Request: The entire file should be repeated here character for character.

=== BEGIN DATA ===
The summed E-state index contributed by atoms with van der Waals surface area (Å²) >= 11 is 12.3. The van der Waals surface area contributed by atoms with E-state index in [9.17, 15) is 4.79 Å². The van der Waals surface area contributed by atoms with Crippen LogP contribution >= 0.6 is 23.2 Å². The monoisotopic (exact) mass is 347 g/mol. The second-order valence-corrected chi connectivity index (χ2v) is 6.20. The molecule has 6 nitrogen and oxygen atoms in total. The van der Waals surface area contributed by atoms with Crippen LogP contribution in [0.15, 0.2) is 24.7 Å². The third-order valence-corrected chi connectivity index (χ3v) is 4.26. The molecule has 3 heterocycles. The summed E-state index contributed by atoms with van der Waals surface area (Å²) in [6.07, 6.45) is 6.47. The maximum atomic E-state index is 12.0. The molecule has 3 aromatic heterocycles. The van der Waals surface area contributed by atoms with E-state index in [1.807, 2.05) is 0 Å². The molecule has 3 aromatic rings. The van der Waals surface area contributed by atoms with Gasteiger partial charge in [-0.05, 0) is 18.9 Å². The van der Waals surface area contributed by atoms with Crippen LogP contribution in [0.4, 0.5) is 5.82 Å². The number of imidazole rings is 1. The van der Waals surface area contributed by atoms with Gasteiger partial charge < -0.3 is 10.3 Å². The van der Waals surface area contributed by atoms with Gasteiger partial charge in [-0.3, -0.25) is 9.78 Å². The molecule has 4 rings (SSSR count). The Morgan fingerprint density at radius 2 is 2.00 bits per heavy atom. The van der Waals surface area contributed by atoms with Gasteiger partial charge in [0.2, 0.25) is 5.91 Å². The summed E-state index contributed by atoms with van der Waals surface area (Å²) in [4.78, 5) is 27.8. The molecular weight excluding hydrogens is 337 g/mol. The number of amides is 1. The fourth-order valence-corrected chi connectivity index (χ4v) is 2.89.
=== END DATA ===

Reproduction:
The summed E-state index contributed by atoms with van der Waals surface area (Å²) >= 11 is 12.3. The van der Waals surface area contributed by atoms with E-state index in [9.17, 15) is 4.79 Å². The van der Waals surface area contributed by atoms with Crippen LogP contribution >= 0.6 is 23.2 Å². The monoisotopic (exact) mass is 347 g/mol. The second-order valence-corrected chi connectivity index (χ2v) is 6.20. The molecule has 6 nitrogen and oxygen atoms in total. The van der Waals surface area contributed by atoms with Crippen LogP contribution in [0.15, 0.2) is 24.7 Å². The third-order valence-corrected chi connectivity index (χ3v) is 4.26. The molecule has 3 heterocycles. The summed E-state index contributed by atoms with van der Waals surface area (Å²) in [6.07, 6.45) is 6.47. The maximum atomic E-state index is 12.0. The molecule has 3 aromatic heterocycles. The van der Waals surface area contributed by atoms with E-state index in [1.807, 2.05) is 0 Å². The molecule has 3 aromatic rings. The van der Waals surface area contributed by atoms with Gasteiger partial charge in [-0.05, 0) is 18.9 Å². The van der Waals surface area contributed by atoms with Crippen LogP contribution in [0.4, 0.5) is 5.82 Å². The number of imidazole rings is 1. The van der Waals surface area contributed by atoms with Gasteiger partial charge < -0.3 is 10.3 Å². The van der Waals surface area contributed by atoms with Gasteiger partial charge in [-0.3, -0.25) is 9.78 Å². The molecule has 4 rings (SSSR count). The Morgan fingerprint density at radius 2 is 2.00 bits per heavy atom. The van der Waals surface area contributed by atoms with Gasteiger partial charge in [0.2, 0.25) is 5.91 Å². The summed E-state index contributed by atoms with van der Waals surface area (Å²) in [4.78, 5) is 27.8. The molecular weight excluding hydrogens is 337 g/mol. The number of amides is 1. The fourth-order valence-corrected chi connectivity index (χ4v) is 2.89.